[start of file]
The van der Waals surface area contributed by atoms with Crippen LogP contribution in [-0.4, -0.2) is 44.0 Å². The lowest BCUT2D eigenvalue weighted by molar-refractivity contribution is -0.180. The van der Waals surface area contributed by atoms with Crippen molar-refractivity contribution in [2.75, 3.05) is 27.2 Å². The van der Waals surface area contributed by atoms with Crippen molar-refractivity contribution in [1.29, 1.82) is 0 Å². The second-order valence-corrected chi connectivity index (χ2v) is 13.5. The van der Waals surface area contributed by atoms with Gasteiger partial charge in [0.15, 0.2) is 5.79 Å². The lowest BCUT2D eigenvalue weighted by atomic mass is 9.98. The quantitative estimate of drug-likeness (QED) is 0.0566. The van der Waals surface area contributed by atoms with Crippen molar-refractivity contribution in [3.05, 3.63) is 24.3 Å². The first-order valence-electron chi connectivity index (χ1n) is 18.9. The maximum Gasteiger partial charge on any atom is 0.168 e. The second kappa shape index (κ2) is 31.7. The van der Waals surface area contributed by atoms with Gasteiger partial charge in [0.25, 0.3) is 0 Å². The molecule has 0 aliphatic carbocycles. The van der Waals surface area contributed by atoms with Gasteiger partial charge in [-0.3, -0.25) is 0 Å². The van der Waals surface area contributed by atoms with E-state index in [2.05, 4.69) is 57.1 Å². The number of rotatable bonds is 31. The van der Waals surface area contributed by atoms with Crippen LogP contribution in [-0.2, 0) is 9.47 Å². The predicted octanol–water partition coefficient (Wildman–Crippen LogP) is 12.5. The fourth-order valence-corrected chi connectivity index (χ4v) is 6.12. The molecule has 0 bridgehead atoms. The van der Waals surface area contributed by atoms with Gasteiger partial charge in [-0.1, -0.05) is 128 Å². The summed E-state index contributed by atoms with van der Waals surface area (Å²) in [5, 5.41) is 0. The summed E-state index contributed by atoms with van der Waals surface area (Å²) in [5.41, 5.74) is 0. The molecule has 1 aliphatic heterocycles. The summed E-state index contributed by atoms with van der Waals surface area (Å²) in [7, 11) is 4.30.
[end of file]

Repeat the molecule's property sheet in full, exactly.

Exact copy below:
The van der Waals surface area contributed by atoms with Crippen LogP contribution in [-0.4, -0.2) is 44.0 Å². The lowest BCUT2D eigenvalue weighted by molar-refractivity contribution is -0.180. The van der Waals surface area contributed by atoms with Crippen molar-refractivity contribution in [2.75, 3.05) is 27.2 Å². The van der Waals surface area contributed by atoms with Crippen molar-refractivity contribution in [1.29, 1.82) is 0 Å². The second-order valence-corrected chi connectivity index (χ2v) is 13.5. The van der Waals surface area contributed by atoms with Gasteiger partial charge in [0.15, 0.2) is 5.79 Å². The lowest BCUT2D eigenvalue weighted by atomic mass is 9.98. The quantitative estimate of drug-likeness (QED) is 0.0566. The van der Waals surface area contributed by atoms with Crippen molar-refractivity contribution in [3.05, 3.63) is 24.3 Å². The first-order valence-electron chi connectivity index (χ1n) is 18.9. The maximum Gasteiger partial charge on any atom is 0.168 e. The second kappa shape index (κ2) is 31.7. The van der Waals surface area contributed by atoms with Gasteiger partial charge in [0.25, 0.3) is 0 Å². The molecule has 0 aliphatic carbocycles. The van der Waals surface area contributed by atoms with Gasteiger partial charge in [-0.3, -0.25) is 0 Å². The van der Waals surface area contributed by atoms with E-state index in [2.05, 4.69) is 57.1 Å². The number of rotatable bonds is 31. The van der Waals surface area contributed by atoms with Crippen LogP contribution in [-0.2, 0) is 9.47 Å². The predicted octanol–water partition coefficient (Wildman–Crippen LogP) is 12.5. The fourth-order valence-corrected chi connectivity index (χ4v) is 6.12. The molecule has 0 bridgehead atoms. The van der Waals surface area contributed by atoms with Gasteiger partial charge in [-0.1, -0.05) is 128 Å². The summed E-state index contributed by atoms with van der Waals surface area (Å²) in [5, 5.41) is 0. The summed E-state index contributed by atoms with van der Waals surface area (Å²) in [5.41, 5.74) is 0. The molecule has 1 aliphatic heterocycles. The summed E-state index contributed by atoms with van der Waals surface area (Å²) in [7, 11) is 4.30.